Run No cent A cent B cent D p.s.i. loop days elongated 1 100 2,320 X 4 X X 8 X 1 ASTM D 412-66T.

2 Determined according to the procedure of Example I.

The above data demonstrate that the blends of this invention have tensile strength equal to or higher than the tensile strength of either the blend component alone. Furthermore, it is clearly demonstrated that blends of this invention have been demonstrated to have high ozone resistance.

EXAMPLE IV Other blends were prepared according to this invention employing the rubbery radial block polymer labeled Polymer A, as was employed in Example III, in a typical uncured shoe sole stock recipe as shown below:

Compound recipe Parts, by weight Polymer Arubbery radial Variable Lactone-containing polymer E 1 Variable HiSil 210 2 Dixie clay 20 Cumar MH 2- /2 4 10 Iron oxide-yellow 2 Iron oxidered 0.5 Cyanox SS 5 0.5 Stearic acid 2.0

A styrene/butadiene/ecaprolactone (20/20/ 60) block copolymer prepared in a manner essentially the same as that employed for the preparation of polymer D. Inherent viscosity 1.90; Mooney MS -i at 275 F. 15; Melt Index at 180 C., 5 kg. load 4.68. I

2 Hydrated silica pigment of extremely fine particle size.

A hard-type, white to cream colored kaolin; sp. gr. 2.60.

Coumarone-indene resin composition; melting point 115 125 C. maximum ash 0.5% sp. gr. 1.13.

5 2,2 -methylene-bis (4-methylG-tert-butylphenol) The above stocks were mixed on a 6 x 12-inch roll mill (6-inch diameter rolls) at 280 F. Samples were obtained from molten slabs pressed at 370 F. for 10 minutes. Properties of these stocks are reported in Table IV.

TABLE IV Polymer Polymer NBS abrasion l Ozone 2 Run No. A, parts E, parts rev./mil loss rating ASIM D 163061 (modified by use of a grid, number 2% garnet abrasive).

2 Bent loop method as described in Example I.

The above example demonstrates that the blends of this invention when compounded in a recipe such as above, have an abrasion resistance higher than either of the blend components alone while also maintaining the desired high ozone resistance.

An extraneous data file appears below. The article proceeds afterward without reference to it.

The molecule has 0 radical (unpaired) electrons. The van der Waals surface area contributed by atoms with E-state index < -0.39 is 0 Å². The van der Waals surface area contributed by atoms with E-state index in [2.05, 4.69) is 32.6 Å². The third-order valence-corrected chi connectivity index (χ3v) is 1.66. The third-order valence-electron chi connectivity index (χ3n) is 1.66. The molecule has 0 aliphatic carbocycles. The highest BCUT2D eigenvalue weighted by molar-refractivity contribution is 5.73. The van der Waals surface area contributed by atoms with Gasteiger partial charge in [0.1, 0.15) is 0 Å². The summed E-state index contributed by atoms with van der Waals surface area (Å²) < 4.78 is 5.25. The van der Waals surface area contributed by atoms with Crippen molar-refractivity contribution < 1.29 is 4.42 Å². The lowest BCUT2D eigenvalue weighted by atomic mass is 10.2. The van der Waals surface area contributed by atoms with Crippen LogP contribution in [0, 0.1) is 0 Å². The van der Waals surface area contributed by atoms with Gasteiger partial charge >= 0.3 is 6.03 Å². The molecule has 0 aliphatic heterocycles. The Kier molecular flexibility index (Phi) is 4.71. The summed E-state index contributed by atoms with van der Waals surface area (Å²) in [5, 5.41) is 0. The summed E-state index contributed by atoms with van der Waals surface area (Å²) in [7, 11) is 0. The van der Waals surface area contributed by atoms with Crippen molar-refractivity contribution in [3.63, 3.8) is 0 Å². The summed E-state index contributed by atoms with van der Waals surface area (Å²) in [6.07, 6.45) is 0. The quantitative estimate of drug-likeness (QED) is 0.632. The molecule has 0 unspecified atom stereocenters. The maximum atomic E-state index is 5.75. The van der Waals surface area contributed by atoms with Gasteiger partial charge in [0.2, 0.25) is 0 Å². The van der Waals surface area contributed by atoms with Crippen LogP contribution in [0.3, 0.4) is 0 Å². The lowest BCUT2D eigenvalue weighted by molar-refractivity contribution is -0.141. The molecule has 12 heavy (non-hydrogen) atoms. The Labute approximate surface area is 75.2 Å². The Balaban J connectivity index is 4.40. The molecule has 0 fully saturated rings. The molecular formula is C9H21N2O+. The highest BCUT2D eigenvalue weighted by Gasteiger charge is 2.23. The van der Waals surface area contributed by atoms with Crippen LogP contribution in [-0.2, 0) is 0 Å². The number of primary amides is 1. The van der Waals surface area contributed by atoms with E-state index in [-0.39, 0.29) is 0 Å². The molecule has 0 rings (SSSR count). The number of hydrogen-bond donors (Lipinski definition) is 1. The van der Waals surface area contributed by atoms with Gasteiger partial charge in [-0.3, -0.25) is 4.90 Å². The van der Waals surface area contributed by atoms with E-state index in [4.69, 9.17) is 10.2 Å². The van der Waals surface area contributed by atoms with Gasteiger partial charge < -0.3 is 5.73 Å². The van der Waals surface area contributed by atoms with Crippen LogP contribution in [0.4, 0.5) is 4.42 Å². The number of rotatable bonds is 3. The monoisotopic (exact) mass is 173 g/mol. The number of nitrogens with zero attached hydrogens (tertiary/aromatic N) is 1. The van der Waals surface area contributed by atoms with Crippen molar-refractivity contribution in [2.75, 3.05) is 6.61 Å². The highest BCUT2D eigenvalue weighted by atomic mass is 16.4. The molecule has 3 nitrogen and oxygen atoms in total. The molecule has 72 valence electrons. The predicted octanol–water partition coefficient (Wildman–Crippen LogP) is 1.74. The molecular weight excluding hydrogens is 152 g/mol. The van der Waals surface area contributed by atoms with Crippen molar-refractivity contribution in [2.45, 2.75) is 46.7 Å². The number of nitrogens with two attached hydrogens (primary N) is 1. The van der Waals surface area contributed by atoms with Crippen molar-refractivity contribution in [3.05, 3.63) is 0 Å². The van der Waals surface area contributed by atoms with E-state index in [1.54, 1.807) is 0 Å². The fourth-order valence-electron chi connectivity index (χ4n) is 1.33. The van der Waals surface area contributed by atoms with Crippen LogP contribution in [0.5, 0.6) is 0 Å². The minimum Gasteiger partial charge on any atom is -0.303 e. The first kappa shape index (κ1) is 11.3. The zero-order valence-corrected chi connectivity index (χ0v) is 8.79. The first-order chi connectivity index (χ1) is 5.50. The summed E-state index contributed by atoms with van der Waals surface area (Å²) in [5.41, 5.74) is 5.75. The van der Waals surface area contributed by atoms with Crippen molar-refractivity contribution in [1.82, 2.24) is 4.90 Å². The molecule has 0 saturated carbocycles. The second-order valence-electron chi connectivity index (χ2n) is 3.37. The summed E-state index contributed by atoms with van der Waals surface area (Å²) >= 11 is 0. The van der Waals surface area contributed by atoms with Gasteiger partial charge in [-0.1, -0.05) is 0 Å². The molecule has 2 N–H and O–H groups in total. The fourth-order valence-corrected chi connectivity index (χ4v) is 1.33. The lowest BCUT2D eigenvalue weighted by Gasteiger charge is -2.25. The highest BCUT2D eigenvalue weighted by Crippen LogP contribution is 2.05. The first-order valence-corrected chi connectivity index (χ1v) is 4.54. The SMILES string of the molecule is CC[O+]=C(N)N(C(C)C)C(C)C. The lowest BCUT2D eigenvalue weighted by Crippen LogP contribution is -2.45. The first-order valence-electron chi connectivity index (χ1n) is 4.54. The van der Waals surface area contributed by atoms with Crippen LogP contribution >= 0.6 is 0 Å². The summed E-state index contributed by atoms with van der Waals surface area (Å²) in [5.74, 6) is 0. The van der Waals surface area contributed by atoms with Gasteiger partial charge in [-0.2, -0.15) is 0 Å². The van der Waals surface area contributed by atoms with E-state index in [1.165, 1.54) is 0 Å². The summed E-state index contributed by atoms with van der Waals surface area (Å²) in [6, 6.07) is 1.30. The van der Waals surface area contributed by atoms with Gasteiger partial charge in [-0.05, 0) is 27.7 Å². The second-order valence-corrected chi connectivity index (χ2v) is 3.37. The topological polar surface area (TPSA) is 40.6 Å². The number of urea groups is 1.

I claim:

1. A process for improving the ozone resistance of rubbery polymer comprising blending with said rubbery polymer a block copolymer represented by the formula A-B wherein said A block represents from about 90-10 weight percent of the total weight of said block copolymer and comprises homopolymer prepared from conjugated dienes, copolymers prepared from two or more conjugated dienes, or copolymers prepared from conjugated dienes and monovinyl-substituted aromatic hydrocarbons wherein sufficient conjugated diene monomer is employed to provide a minimum of 10 weight percent of polymerized conjugated diene based on the total weight of said block copolymer, said conjugated dienes containing from 4-12. carbon atoms per molecule and said monovinyl-substituted aromatic hydrocarbons containing from 8-l2. carbon atoms per molecule; and wherein said B block represents from about 10-90 weight percent of the total weight of said block copolymer and comprises a homopolymer or copolymer of a polymerized lactone monomer represented by the formula wherein R is one of hydrogen, alkyl, cycloalkyl or aryl hydrocarbon radicals, wherein the total carbon atoms in the substituents R are in the range of 1 to 12, and wherein n is an integer which can be 1, 3 or 4, to form a blend wherein said block copolymer is employed in an amount sufi'icient to provide in said blend at least 9 weight percent thereof said polymerized lactone.

2. The process according to claim 1 wherein said rubbery polymers When subjected to conventional vulcanization with sulfur or sulfur-containing compounds would exhibit reversible extendability at F. of at least 100 percent of the original length of the specimen with a retraction of at least percent within onp minute after release of a stress necessary to elongate the specimen to percent.

3. The process according to claim 2 wherein said rubbery polymer is selected from natural rubber, cis-polyisoprene, cis-polybutadiene, vinyl-polybutadiene, butadiene/ styrene copolymers, or butadiene/acrylonitrile copolymers.